Objectives: To identify the changing trends and crucial preventive approaches to road traffic accidents (RTAs) adopted in the Kingdom of Saudi Arabia (KSA) over the last 2.5 decades, and to analyze aspects previously overlooked. Methods: This systematic review was based on evidence of RTAs in KSA. All articles published during the last 25 years on road traffic accident in KSA were analyzed. This study was carried out from December 2013 to May 2014 in the Department of Family and Community Medicine, Taibah University, Al-Madinah Al-Munawwarah, KSA. Results: Road traffic accidents accounted for 83.4% of all trauma admissions in 1984-1989, and no such overall trend was studied thereafter. The most frequently injured body regions as reported in the latest studies were head and neck, followed by upper and lower extremities, which was found to be opposite to that of the studies reported earlier. Hospital data showed an 8% non-significant increase in road accident mortalities in contrast to police records of a 27% significant reduction during the years 2005-2010. Excessive speeding was the most common cause reported in all recent and past studies. Conclusion: Disparity was common in the type of reporting of RTAs, outcome measures, and possible causes over a period of 2.5 decade. All research exclusively looked into the drivers' faults. A sentinel surveillance of road crashes should be kept in place in the secondary and tertiary care hospitals for all regions of KSA.
In 2003, China enacted the Road Traffic Safety Law in an attempt to promote traffic safety. We employ a difference-in-differences strategy on province level data, where fire accidents are used as a control group for road accidents, to estimate the effects of the law on road accidents and casualties. Our findings suggest that while the law was successful in decreasing the number of accidents and casualties, the ratio of deaths to accidents and injuries to accidents increased. Exploring the potential channels, we find no evidence that “hit-and-kill” incentives, that is, incentives for motorists to kill the pedestrians that they hit due to China's peculiar personal injury compensation rules, drive the increase in death to accident ratio. We show that an increase in the severity of accidents could, in fact, be consistent with a model where all motorists drive more carefully after the reform, but have heterogeneous responses such that the decrease in accident probability is larger for safer than for riskier drivers. •The RTSL decreased the number of road accidents and casualties.•The reform increased the ratio of deaths to accidents.•There is no evidence of “hit-and-kill” incentives.•The results point to heterogeneous responses to the reform.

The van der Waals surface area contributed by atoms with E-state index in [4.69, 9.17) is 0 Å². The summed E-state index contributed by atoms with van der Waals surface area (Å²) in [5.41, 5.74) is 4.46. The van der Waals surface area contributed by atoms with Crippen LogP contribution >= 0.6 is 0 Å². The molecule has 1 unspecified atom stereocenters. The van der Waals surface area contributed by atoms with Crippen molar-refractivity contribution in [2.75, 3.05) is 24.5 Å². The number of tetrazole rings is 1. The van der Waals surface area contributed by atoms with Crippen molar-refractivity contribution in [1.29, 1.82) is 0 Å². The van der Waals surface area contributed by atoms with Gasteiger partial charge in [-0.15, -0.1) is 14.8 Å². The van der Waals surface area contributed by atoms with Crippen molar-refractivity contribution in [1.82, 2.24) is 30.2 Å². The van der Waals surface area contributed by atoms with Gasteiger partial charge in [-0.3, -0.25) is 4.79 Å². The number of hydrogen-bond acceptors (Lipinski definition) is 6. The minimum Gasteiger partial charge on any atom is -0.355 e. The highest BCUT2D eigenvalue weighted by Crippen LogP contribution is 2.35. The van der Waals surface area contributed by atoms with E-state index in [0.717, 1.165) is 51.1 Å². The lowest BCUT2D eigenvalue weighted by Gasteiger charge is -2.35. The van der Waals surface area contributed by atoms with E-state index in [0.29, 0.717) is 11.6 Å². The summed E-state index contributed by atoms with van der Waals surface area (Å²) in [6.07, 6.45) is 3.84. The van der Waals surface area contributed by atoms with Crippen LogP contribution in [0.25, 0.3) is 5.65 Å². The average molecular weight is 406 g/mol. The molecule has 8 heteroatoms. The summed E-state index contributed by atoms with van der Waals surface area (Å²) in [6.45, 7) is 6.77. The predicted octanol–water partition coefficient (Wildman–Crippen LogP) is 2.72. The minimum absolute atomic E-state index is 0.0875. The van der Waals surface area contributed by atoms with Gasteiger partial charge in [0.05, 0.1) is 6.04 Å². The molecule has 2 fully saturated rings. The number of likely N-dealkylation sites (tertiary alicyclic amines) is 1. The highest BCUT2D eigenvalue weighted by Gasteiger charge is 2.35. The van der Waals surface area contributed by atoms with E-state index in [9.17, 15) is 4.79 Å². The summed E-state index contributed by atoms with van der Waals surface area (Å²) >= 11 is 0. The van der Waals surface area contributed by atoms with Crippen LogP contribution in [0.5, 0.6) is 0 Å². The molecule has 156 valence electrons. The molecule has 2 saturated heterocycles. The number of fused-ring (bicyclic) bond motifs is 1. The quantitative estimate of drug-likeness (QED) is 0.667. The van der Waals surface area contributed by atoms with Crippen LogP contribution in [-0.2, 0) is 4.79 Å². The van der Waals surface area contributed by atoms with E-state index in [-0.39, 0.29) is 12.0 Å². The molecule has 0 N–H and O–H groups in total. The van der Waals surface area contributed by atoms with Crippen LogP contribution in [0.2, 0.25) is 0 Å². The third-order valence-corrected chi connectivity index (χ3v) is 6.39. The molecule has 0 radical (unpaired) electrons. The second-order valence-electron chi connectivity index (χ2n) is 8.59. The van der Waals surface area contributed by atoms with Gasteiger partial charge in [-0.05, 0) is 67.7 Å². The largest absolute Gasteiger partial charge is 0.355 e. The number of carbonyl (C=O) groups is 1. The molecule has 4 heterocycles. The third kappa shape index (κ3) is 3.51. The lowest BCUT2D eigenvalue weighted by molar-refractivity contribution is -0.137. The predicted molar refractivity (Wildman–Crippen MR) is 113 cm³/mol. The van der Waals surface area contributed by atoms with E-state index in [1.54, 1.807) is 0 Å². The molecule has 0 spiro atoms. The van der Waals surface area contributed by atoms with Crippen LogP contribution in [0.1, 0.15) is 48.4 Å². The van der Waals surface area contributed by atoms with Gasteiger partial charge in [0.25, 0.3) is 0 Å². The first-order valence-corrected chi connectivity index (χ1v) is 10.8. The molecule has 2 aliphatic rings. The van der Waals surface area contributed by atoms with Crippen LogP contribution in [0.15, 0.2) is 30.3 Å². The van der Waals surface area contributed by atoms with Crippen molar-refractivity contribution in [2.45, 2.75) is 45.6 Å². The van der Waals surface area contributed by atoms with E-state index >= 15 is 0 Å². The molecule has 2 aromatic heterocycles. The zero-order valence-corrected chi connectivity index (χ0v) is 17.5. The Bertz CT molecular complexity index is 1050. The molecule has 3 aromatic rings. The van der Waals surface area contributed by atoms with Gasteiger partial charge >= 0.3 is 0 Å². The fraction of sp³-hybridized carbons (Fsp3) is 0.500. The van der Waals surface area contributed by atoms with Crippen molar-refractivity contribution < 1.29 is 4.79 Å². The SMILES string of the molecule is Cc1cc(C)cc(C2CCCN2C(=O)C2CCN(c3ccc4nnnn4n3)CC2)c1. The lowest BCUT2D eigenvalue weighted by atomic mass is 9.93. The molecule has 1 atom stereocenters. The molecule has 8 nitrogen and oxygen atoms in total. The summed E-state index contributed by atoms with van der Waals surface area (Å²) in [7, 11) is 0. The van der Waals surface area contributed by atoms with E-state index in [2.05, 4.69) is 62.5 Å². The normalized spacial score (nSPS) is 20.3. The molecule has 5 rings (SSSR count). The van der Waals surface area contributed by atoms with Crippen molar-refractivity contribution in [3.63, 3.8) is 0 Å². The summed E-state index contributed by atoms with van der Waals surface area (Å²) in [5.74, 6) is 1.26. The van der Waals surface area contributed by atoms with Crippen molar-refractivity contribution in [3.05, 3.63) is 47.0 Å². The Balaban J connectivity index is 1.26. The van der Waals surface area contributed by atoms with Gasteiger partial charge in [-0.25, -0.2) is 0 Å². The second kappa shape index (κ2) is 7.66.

Since 1970, traumatomechanics has been a focal point in research at the Institute for Legal Medicine and Traffic Medicine in Heidelberg. Here, the main topics are the understanding of the interrelation between mechanical strain and the resulting degree of injury; at the forefront of all interest is the determination of the mechanical resilience in humans, their organs and tissues. Important are not only the means, but likewise the individual strain tolerance and the causes for its variability. Their understanding leads to scientifically justifiable expert’s reports. In safety research, these data are of major importance for the validation of crash-dummies and for the improvement of safety protection systems. Before this background, national and international institutions have supported numerous projects. With the help of 2 examples, the Thorax-Trauma-Index (TTI) and the synergy between safety belt and airbag, the relevance of these data for international regulatory provisions and the progress in safety practice are illustrated. Some traumatomechanical insights can only be gathered from human corpses. Legal prerequisites and ethical problems of experiments with corpses are discussed.